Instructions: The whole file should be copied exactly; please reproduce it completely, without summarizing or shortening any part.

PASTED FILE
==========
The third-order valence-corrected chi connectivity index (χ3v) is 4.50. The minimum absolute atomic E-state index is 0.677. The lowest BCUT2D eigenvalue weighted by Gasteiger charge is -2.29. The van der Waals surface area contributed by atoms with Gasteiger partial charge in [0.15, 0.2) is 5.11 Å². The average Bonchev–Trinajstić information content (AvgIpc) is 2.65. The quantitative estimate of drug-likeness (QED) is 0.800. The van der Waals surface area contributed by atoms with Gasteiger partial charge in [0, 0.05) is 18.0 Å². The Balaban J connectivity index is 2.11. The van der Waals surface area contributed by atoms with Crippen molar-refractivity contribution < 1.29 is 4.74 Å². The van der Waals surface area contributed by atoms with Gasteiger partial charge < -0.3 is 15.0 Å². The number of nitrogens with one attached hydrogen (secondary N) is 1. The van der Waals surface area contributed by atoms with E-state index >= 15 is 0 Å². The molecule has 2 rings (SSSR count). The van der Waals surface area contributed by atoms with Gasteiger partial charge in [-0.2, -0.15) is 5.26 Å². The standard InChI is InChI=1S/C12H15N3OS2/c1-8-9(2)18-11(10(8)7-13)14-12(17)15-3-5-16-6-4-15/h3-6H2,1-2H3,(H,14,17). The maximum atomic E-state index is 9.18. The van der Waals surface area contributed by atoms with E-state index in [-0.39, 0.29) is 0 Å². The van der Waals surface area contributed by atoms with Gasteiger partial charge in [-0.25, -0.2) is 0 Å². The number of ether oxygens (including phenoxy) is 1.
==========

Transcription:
The third-order valence-corrected chi connectivity index (χ3v) is 4.50. The minimum absolute atomic E-state index is 0.677. The lowest BCUT2D eigenvalue weighted by Gasteiger charge is -2.29. The van der Waals surface area contributed by atoms with Gasteiger partial charge in [0.15, 0.2) is 5.11 Å². The average Bonchev–Trinajstić information content (AvgIpc) is 2.65. The quantitative estimate of drug-likeness (QED) is 0.800. The van der Waals surface area contributed by atoms with Gasteiger partial charge in [0, 0.05) is 18.0 Å². The Balaban J connectivity index is 2.11. The van der Waals surface area contributed by atoms with Crippen molar-refractivity contribution < 1.29 is 4.74 Å². The van der Waals surface area contributed by atoms with Gasteiger partial charge < -0.3 is 15.0 Å². The number of nitrogens with one attached hydrogen (secondary N) is 1. The van der Waals surface area contributed by atoms with E-state index >= 15 is 0 Å². The molecule has 2 rings (SSSR count). The van der Waals surface area contributed by atoms with Gasteiger partial charge in [-0.2, -0.15) is 5.26 Å². The standard InChI is InChI=1S/C12H15N3OS2/c1-8-9(2)18-11(10(8)7-13)14-12(17)15-3-5-16-6-4-15/h3-6H2,1-2H3,(H,14,17). The maximum atomic E-state index is 9.18. The van der Waals surface area contributed by atoms with E-state index in [-0.39, 0.29) is 0 Å². The van der Waals surface area contributed by atoms with Gasteiger partial charge in [-0.25, -0.2) is 0 Å². The number of ether oxygens (including phenoxy) is 1.